Vintage racing - miscellaneous ramnbling

With the fall season of our area Vintage racing series about to start back up I
started thinking about the term "Vintage Racing" and what it really signifies,
at least to my warped way of thinking.

The last two or three weekends saw a fairly good amount of time spent in my hot
and steamy garage working to get the 61 ready for the upcoming September race at
Texas World Speedway.

Fortunately the work required was mostly of a maintenance nature as opposed to
the wicked gremlin hunts of the previous seasons which made it a far more
enjoyable, and as I refer to it, a therapeutic adventure in automotive upkeep.

The difference being that the amount of obscenities, tools and sweaty rags being
flung about the garage were significantly less, to the point where the
parishioners at the small Pentacostal church across the street were no longer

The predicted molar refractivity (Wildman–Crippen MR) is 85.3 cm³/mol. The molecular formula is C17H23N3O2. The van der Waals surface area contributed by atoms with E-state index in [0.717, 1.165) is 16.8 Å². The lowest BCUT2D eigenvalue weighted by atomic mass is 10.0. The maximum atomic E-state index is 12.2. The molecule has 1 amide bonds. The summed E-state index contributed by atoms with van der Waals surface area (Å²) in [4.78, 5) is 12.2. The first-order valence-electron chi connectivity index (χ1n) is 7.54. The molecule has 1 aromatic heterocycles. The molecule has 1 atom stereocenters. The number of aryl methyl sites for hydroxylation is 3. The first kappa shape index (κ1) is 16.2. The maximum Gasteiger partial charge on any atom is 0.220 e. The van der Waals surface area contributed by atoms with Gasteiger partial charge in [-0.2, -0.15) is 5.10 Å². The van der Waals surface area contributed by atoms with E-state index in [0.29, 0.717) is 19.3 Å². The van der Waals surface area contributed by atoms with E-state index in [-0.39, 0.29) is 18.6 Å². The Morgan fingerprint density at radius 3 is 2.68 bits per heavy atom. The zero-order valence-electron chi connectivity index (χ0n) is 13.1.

holding remote exorcisms in my honor, and the blood letting was down to only a
drop or two as opposed to the quarts shed during an earlier Esprit radiator
re-install and manifold removal project. And, at the end of the day, I felt good
about what had been accomplished and walked away with an eager anticipation of
getting back into the race suit and out onto the track.

At the end of the final day of tuning and adjusting I pulled out a lawn chair,
opened a cool one and sat down for a moment or two of reflection on the whole
effort and where it fell in the grand scheme of things. Don't know about the
rest of you, but as I get older the sit down and reflect action seems to be a